Mars One reduces applicant pool for colonists to 1058
And then there were 1,058. Mars One, the nonprofit organization that wants to send colonists on a one-way lifetime trip to Mars, announced on Monday that it has narrowed its applicant pool down from 200,000 people to just over a thousand. The applicants were notified by email and Mars One says that the next selection phase in 2014 will reduce the pool still further in the search for the first settlers to go to the Red Planet in 2025.
At first glance, the Mars One proposition seems like a 21st century take on Dr Samuel Johnson’s opinion of traveling by ship: It’s like being in a jail, with the chance of dying by explosive decompression. However, within two weeks of applications opening in April 2012, over 78,000 people applied to settle on Mars without a chance of returning to Earth. Though the applications never reached the anticipated half million mark, 200,000 did put their names in by the August 2013 cutoff.
The 1,058 remaining applicants were selected based on criteria that included health, psychological and emotional stability, resilience, adaptability, curiosity, ability to trust, creativity, and resourcefulness. In a press release, Mars One says that those applicants who did not make the cut may reapply at a later date, which is yet to be announced.
“We’re extremely appreciative and impressed with the sheer number of people who submitted their applications.” says Mars One founder Bas Lansdorp.” However, the challenge with 200,000 applicants is separating those who we feel are physically and mentally adept to become human ambassadors on Mars from those who are obviously taking the mission much less seriously. We even had a couple of applicants submit their videos in the nude!”
According to Norbert Kraft, M.D., Chief Medical Officer of Mars One and recipient of the 2013 NASA Group Achievement Award, the next phase of selection will be more rigorous, though the details will depend on negotiations with media companies involved in the venture. “The next several selection phases in 2014 and 2015 will include rigorous simulations, many in team settings, with focus on testing the physical and emotional capabilities of our remaining candidates. We expect to begin understanding what is motivating our candidates to take this giant leap for humankind. This is where it really gets exciting for Mars One, our applicants, and the communities they’re a part of.”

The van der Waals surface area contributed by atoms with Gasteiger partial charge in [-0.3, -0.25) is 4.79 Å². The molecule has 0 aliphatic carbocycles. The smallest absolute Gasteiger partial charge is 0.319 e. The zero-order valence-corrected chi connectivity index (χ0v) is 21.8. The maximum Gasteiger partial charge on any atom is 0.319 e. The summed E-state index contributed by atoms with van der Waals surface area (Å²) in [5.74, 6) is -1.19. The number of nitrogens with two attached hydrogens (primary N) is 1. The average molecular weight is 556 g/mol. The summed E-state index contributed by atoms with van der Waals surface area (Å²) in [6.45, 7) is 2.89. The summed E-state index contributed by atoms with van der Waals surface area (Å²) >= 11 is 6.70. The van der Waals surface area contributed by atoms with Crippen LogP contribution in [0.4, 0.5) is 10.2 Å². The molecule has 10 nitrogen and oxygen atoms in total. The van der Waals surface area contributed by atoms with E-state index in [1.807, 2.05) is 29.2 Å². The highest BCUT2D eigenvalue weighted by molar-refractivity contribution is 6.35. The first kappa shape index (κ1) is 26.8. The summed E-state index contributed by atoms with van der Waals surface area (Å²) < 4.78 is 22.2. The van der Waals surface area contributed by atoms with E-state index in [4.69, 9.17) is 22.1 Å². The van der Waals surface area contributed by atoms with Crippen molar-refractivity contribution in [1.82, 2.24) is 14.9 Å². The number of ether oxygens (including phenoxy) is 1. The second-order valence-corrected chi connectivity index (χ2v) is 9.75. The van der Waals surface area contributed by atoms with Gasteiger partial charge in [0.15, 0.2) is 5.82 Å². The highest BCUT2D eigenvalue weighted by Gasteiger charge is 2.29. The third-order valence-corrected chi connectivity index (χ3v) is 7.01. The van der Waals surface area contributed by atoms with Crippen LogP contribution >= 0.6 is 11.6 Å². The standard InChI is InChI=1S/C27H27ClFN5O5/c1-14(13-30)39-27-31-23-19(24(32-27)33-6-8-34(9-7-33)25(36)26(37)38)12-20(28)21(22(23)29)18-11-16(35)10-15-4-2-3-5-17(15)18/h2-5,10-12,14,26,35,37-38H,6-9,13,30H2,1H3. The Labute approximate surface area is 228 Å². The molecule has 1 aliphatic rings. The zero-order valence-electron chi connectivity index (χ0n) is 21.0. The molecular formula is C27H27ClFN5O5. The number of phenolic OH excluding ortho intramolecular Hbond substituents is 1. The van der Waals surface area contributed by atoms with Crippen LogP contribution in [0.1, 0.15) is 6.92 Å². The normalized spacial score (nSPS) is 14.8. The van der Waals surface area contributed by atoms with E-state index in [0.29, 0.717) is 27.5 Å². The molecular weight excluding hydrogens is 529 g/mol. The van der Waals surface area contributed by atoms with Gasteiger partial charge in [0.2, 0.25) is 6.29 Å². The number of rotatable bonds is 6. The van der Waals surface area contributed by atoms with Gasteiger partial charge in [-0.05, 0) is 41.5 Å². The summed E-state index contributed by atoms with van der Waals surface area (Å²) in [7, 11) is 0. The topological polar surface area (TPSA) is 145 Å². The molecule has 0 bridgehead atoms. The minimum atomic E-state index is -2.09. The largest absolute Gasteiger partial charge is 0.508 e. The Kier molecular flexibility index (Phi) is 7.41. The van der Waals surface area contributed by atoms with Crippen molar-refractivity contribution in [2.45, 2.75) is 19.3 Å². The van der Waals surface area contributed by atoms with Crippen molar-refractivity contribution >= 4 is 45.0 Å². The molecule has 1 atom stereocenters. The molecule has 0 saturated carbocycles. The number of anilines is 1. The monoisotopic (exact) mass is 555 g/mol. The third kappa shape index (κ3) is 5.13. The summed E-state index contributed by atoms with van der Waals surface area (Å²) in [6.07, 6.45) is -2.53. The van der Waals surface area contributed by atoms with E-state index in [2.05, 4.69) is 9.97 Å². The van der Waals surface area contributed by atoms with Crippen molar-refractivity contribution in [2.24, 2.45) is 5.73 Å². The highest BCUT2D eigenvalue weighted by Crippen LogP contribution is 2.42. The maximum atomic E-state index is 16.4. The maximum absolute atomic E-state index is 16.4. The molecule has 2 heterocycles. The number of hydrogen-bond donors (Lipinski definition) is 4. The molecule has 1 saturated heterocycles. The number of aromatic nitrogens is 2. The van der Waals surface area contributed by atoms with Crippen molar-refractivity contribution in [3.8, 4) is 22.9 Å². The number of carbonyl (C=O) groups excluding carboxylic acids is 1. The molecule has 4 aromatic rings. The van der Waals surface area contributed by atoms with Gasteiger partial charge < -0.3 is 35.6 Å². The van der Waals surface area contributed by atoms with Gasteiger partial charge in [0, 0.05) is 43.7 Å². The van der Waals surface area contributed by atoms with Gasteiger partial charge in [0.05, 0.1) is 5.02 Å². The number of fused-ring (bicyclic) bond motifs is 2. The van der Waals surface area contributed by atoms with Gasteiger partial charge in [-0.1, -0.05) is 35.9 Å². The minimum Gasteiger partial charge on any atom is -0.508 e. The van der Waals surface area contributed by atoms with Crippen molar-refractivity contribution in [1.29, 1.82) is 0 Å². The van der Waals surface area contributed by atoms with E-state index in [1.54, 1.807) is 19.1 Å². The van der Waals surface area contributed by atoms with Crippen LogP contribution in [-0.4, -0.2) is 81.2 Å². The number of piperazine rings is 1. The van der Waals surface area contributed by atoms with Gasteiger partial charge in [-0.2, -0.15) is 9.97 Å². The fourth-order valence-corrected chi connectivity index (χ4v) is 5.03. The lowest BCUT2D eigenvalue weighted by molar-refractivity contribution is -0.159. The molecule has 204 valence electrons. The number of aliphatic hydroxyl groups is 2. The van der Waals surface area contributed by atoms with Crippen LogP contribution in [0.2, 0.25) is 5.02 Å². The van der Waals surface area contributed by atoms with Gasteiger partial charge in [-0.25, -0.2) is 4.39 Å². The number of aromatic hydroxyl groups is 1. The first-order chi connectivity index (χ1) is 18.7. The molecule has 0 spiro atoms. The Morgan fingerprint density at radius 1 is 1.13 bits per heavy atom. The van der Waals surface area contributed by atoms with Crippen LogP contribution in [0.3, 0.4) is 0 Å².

In addition to the colonist selection, Mars One recently announced that it is developing a Mars lander and orbiter as the vanguard to select a settlement area and prepare it in anticipation of the first arrivals scheduled for 2025.
Source: Mars One
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YukonJack, you're right that not just anybody would be able to withstand the isolation. Mars One will have to select their team very carefully and stress test them with isolation over their 10 year training period. Given purpose and meaning, however, the human psyche is capable of extraordinary endurance. Take for example Hiroo Onoda, the Japanese soldier who spent nearly 30 years in isolation under the belief his country was still at war. He emerged from the experience well adjusted. (http://en.wikipedia.org/wiki/Hiroo_Onoda)
Mars One will have to find their Hiroo Onodas.